Students' transition from middle to high school: Challenges and effects

Date of Award


Document Type


Degree Name

Master of Education (MEd)


Institute for Educational Development, Karachi


The study aimed to explore the challenges students face in their transition from middle to high school and the effect of these challenges on them in a private high school in the context of Chitral. This school is situated in a rural area of Pakistan, where students from various middle schools get admission after passing their grade-eight exam. A case study design within qualitative research methodology was employed to explore the transitional challenges and their effects on students during their transition from middle to high school. Overall, the sample consisted of twelve students, ten parents, four teachers and three school principals. The data were gathered through observations of the school activities, interviews of principals and teachers, focused group discussion with parents and students and document analysis. The results of the study highlighted some of the academic and social challenges and their effects on students during their transition from middle to high school. The common academic challenges include high homework load, parental and teachers' expectations of high grades, high number of monthly tests, lack of subject specialist teachers, and lack of individualized attention by teachers. Social challenges faced by students were lack of English speaking culture in middle schools hampering relationship formation, lack of peers' support during transition, cultural norms and low sporting facilities hampering relationships, and cold attitude of middle school principals towards students. The study also found that transitional challenges had both positive and negative effects on students' social and academic performance. From the results of the study it also appeared that students do not receive adequate academic and social support in middle schools, which hinders their smooth transition to high school. The findings also revealed that intervention programmes in high school include strict rules, co-curricular activities and academic support such as extra classes and co-teaching practices, which does help to an extent, yet these intervention programmes were not sufficient to ameliorate the ailments of transitional challenges. According to the results of the study, parental support came in the form of their help in homework, provision of financial assistance and emotional guidance, having high expectations of their children, and volunteering. The study also found that students mostly use emotion focused coping strategies (procrastination, avoiding social relationships, divine support, and teachers help) as compared to problem focused coping strategies (proper scheduling, more time to studies, and organization). The study also concluded that long journeys due to distance hindered both academic and social performance of transitioning students. Based on the findings, the study recommends policy makers, school leaders and potential stakeholders to make necessary amendments and adjustments to their policies, approaches, and attitudes to facilitate the process of transition. It is also recommended that transition programmes should be launched both at middle and high schools so that there is smooth transitioning of students with less academic and social challenges.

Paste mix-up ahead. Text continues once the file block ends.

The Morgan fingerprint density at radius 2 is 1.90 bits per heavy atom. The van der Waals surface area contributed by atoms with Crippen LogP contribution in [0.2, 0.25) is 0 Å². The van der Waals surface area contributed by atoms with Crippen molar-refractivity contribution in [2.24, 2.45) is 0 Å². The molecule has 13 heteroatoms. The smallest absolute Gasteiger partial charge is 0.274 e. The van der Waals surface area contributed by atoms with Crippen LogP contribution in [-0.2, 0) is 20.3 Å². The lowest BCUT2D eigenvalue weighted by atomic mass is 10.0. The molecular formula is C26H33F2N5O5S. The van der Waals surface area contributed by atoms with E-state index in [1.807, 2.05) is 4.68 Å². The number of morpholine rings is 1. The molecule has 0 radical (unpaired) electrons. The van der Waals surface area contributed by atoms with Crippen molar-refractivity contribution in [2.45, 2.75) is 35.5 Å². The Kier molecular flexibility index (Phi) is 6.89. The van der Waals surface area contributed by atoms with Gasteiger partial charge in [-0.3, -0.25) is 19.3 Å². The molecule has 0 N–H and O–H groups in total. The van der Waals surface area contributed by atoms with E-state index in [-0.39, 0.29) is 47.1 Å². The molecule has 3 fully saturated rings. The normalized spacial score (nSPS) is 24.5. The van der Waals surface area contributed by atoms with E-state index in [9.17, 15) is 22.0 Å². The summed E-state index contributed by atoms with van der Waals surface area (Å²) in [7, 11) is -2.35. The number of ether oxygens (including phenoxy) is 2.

This document is available in the relevant AKU library